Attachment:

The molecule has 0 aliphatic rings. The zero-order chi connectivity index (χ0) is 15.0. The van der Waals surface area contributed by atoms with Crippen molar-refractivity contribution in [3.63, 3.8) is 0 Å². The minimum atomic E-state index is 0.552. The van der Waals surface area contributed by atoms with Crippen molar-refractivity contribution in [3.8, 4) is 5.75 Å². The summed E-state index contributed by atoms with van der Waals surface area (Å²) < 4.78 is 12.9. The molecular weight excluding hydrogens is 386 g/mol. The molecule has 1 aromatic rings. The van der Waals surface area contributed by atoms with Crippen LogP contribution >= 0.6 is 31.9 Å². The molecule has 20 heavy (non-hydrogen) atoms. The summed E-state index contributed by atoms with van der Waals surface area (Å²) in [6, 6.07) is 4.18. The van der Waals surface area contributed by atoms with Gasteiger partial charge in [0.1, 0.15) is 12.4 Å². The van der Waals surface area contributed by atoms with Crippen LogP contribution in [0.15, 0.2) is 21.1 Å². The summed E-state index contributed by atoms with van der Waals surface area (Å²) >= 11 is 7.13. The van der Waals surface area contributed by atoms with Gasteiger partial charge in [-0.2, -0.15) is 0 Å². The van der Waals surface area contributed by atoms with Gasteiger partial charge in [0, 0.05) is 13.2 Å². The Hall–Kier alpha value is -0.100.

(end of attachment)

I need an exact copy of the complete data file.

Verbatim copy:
The molecule has 0 aliphatic rings. The zero-order chi connectivity index (χ0) is 15.0. The van der Waals surface area contributed by atoms with Crippen molar-refractivity contribution in [3.63, 3.8) is 0 Å². The minimum atomic E-state index is 0.552. The van der Waals surface area contributed by atoms with Crippen molar-refractivity contribution in [3.8, 4) is 5.75 Å². The summed E-state index contributed by atoms with van der Waals surface area (Å²) < 4.78 is 12.9. The molecular weight excluding hydrogens is 386 g/mol. The molecule has 1 aromatic rings. The van der Waals surface area contributed by atoms with Crippen LogP contribution >= 0.6 is 31.9 Å². The molecule has 20 heavy (non-hydrogen) atoms. The summed E-state index contributed by atoms with van der Waals surface area (Å²) in [6, 6.07) is 4.18. The van der Waals surface area contributed by atoms with Gasteiger partial charge in [0.1, 0.15) is 12.4 Å². The van der Waals surface area contributed by atoms with Crippen LogP contribution in [0.15, 0.2) is 21.1 Å². The summed E-state index contributed by atoms with van der Waals surface area (Å²) >= 11 is 7.13. The van der Waals surface area contributed by atoms with Gasteiger partial charge in [-0.2, -0.15) is 0 Å². The van der Waals surface area contributed by atoms with Gasteiger partial charge in [0, 0.05) is 13.2 Å². The Hall–Kier alpha value is -0.100.